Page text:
Guns killed more Americans in 12 years than AIDS, war, and illegal drug overdoses combined
Thursday night, during an impassioned address about the shooting at Umpqua Community College, President Obama laid out a challenge to the media. "Have news organizations tally up the number of Americans who've been killed through terrorist attacks in the last decade and the number of Americans who've been killed by gun violence, and post those side by side on your news reports," he asked.
We've looked at those numbers a bit, but you can take this comparison even further: if you include all gun deaths (including homicides, suicides, and accidents), guns killed more Americans between 2001 and 2013 than terrorism, the wars in Iraq and Afghanistan, AIDS, and illegal drug overdoses combined:
Here's how each of these compares specifically to gun deaths.
Even in 2001, over ten times as many Americans were killed by guns as by terrorists. In an average year between 2002 and 2011, there were roughly a thousand times as many Americans killed by guns as by terrorism:
2) The wars in Iraq and Afghanistan
In total, 6863 Americans died fighting the wars in Iraq and Afghanistan (per iCasualties); guns killed almost five times as many Americans in 2013 alone. Here's a year-by-year comparison during the heights of both wars:
AIDS spread to hundreds of thousands of Americans in the 80s and 90s; when the government at first failed to confront the problem, it was rightly considered an outrage. Since then, public health campaigns have limited the spread of HIV and anti-retroviral drugs prevent many HIV-positive people from developing full-blown AIDS. Guns kill far more Americans per year than AIDS, and yet aren't treated as a public health crisis by the US government:
4) Illegal drug overdoses
The risk of overdose deaths are one of the many reasons why the US government is waging a war on drugs. Yet illegal drug overdoses only kill about one-third as many Americans per year as gun-related homicides, suicides, and accidents:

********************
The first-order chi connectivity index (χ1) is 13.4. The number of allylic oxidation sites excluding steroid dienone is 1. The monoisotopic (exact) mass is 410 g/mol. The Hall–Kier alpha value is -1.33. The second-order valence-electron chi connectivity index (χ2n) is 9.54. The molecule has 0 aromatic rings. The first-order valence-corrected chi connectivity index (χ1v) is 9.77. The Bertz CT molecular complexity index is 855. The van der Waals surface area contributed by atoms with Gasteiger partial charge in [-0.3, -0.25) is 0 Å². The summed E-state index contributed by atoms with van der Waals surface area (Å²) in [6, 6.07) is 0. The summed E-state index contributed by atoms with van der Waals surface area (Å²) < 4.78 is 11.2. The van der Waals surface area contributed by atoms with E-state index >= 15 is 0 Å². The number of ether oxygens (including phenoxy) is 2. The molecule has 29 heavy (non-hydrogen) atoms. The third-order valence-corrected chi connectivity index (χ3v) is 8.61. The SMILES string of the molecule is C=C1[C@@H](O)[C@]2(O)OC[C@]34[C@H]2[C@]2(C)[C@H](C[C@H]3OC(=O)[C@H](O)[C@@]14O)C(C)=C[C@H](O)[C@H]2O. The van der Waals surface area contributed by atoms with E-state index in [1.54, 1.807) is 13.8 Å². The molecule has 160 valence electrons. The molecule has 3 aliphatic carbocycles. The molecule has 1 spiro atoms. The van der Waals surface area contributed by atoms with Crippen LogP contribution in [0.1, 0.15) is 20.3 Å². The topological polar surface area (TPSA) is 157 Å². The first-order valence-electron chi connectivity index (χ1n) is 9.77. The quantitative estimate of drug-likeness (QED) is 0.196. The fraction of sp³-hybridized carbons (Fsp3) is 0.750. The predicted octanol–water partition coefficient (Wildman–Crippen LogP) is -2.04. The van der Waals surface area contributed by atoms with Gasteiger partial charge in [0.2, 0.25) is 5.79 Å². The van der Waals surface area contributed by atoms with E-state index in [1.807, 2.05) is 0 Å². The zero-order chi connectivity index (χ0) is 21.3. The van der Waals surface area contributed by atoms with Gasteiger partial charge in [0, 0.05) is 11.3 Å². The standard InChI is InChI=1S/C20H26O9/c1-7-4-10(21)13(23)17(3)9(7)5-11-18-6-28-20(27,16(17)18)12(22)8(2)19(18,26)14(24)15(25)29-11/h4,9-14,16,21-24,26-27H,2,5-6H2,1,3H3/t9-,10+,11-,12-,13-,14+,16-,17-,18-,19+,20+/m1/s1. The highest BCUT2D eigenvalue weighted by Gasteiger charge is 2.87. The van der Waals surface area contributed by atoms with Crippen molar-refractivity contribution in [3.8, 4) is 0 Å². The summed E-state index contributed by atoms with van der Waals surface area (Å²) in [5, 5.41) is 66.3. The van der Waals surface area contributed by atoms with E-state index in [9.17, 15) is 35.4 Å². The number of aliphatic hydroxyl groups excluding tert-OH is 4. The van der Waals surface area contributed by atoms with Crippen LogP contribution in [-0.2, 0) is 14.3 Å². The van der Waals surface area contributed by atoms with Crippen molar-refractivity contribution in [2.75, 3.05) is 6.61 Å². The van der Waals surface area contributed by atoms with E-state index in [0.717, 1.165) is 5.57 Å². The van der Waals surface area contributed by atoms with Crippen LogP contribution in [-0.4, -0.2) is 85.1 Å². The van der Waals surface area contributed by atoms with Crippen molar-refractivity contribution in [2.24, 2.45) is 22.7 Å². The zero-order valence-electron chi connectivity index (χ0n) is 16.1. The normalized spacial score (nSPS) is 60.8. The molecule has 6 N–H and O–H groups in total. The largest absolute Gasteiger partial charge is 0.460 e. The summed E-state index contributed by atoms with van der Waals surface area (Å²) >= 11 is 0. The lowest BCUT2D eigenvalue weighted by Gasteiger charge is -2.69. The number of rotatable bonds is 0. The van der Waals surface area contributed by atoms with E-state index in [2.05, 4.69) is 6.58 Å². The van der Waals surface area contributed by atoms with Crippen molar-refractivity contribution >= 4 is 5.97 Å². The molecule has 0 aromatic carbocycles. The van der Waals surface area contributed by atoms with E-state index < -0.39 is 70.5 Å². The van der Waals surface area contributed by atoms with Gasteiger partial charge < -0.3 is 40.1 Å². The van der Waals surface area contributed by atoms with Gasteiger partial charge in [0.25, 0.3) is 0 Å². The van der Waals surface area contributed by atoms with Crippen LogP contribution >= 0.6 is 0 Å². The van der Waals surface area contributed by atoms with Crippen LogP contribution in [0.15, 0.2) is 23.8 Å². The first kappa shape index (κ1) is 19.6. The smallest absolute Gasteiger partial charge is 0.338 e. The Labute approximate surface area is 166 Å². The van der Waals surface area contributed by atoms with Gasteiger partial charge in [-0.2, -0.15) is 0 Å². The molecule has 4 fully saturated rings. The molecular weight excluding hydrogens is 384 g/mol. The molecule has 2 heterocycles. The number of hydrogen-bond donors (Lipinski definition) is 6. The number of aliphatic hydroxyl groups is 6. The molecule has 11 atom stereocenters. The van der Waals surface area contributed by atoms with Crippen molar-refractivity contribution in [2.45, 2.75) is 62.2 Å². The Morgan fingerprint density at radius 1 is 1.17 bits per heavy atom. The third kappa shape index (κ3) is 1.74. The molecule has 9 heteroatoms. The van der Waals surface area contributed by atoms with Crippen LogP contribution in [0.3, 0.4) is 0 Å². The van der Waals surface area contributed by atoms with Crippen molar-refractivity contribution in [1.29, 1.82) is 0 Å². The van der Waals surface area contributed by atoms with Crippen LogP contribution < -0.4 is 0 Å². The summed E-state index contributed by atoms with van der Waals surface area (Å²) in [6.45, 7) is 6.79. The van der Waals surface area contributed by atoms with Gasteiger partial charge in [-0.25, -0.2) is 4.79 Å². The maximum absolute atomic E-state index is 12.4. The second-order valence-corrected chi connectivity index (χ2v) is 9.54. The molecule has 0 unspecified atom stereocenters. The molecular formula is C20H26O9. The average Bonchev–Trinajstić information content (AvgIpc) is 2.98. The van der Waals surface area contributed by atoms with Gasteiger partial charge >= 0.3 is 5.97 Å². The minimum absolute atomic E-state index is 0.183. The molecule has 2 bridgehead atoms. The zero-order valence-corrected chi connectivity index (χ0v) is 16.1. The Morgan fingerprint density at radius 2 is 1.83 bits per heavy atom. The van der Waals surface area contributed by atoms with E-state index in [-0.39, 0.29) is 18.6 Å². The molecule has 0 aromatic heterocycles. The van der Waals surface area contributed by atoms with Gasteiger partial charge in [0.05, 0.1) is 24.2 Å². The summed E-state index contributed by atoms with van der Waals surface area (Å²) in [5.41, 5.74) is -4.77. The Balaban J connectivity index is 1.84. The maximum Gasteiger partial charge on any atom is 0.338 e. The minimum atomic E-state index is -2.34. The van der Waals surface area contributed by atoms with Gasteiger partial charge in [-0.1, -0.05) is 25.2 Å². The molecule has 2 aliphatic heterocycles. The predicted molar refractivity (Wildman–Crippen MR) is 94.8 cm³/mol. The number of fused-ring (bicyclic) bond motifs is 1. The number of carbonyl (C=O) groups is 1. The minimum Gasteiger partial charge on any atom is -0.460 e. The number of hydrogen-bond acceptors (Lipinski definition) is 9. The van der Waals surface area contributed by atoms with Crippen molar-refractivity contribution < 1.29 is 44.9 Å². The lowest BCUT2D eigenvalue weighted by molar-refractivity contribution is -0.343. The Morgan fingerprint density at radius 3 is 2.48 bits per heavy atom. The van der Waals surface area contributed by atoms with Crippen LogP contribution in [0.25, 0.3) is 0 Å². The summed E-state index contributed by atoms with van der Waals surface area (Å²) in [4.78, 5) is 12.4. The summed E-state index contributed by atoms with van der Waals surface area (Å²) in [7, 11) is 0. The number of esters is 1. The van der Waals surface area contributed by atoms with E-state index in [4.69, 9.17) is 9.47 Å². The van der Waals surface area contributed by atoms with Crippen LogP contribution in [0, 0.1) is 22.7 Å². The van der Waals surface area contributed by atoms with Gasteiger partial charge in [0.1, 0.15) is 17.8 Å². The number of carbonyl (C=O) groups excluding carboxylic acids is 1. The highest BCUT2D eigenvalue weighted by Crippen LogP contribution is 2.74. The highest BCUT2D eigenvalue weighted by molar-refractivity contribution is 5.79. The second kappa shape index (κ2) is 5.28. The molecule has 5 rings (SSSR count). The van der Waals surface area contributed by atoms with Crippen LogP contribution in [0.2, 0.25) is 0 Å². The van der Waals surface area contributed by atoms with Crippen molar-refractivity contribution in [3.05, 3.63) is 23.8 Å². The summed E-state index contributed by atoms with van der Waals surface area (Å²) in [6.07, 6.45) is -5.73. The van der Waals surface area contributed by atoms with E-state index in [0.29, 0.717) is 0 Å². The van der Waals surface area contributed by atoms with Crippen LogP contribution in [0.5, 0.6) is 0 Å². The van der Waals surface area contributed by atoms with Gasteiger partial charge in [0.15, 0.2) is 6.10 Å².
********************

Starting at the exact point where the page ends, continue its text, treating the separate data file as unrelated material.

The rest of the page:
5) Auto accidents
Guns aren't the leading killer in the United States. Things like heart disease and cancer kill a lot more people annually than guns. The toll from guns is still quite significant; it's roughly comparable to the number of people killed by car accidents every year:
The federal government has spent a lot of money and time trying to lower the death toll from things like car accidents and AIDS. It's waged metaphorical wars on terrorism and drugs, and literal ones in Iraq and Afghanistan, to keep Americans safe. And yet the United States won't take the most basic steps on the national level, such as requiring background checks on every gun sale in America, to reduce the death toll from guns.
"We spent over a trillion dollars, and passed countless laws, and devote entire agencies to preventing terrorist attacks on our soil, and rightfully so," President Obama said in his Thursday evening statement. "And yet we have a Congress that explicitly blocks us from even collecting data on how we could potentially reduce gun deaths. How can that be?"